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Competitor Analysis Best Practices

Updated: Dec 16, 2019


In the battle for your customer’s attention and wallets, being on top of the game is a must. And what better way to stay on top of what you have to do than by knowing what your competitors are up to.


Competitor research and analysis are a cornerstone of any marketing plan and play a huge role in shaping your brand’s direction for the foreseeable future (or quarter).


What is a competitive analysis?


A competitive analysis is a deep dive on your major competitors where you research their products, sales and marketing strategies. You then use this information to determine how you can differentiate yourself by offering a more unique proposition to potential customers.


Using a competitive analysis allows you to better understand the inner workings of your competition - allowing you to see what they are doing well and understanding where they fall short. These data then lets you plan your own strategy with a better understanding of your target market as a whole.


So what are some best practices when conducting your competitor analysis that goes beyond just a basic google search and content review?


Find your competitors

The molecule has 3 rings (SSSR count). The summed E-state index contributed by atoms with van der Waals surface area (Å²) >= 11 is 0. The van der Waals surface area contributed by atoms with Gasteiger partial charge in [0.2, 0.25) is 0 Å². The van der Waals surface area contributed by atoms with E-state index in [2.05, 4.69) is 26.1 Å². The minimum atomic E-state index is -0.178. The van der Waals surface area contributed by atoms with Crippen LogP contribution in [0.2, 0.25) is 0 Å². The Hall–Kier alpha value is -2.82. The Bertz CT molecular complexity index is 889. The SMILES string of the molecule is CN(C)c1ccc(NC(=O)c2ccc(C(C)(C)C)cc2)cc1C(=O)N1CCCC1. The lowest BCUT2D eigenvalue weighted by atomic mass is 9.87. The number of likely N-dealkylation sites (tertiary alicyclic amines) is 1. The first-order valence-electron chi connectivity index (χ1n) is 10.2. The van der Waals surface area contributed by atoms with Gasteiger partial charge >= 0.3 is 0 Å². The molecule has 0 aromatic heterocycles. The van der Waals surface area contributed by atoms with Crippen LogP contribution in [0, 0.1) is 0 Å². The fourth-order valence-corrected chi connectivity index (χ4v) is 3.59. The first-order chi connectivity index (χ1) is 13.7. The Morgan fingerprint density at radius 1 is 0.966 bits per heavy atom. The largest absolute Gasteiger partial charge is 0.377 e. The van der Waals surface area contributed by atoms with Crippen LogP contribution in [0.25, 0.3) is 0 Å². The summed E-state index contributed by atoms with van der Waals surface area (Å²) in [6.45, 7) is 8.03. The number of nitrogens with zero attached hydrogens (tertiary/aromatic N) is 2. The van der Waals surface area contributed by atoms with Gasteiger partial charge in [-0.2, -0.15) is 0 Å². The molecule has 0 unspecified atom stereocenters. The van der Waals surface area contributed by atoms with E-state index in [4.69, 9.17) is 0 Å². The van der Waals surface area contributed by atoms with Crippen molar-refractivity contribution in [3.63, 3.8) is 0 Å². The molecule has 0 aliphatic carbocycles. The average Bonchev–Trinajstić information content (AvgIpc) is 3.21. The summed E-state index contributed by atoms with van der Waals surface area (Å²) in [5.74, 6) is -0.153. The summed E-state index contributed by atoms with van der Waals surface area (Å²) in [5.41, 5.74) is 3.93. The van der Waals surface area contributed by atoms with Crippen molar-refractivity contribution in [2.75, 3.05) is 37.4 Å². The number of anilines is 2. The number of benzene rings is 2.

The first step is to actually find and determine who your competitors are. Use platforms like Google search or Amazon and play around with keywords.


Search for specific products, your company name as well as general industry terms and note down what products and organizations pop up that could be remotely associated to your business.


You can also search by hashtag on Instagram or Pinterest to see what the landscape for your offerings are on these platforms.


Categorize your competitors

Breaking down potential competitors into more focused categories can help with building a competitor hierarchy. This is important so you are able to identify direct competitors as well as businesses that don’t directly compete currently but could if they decided to change direction.


The following breakdown could be used:


Primary Competitition: Your main competitors - they are selling a similar product to your target demographic.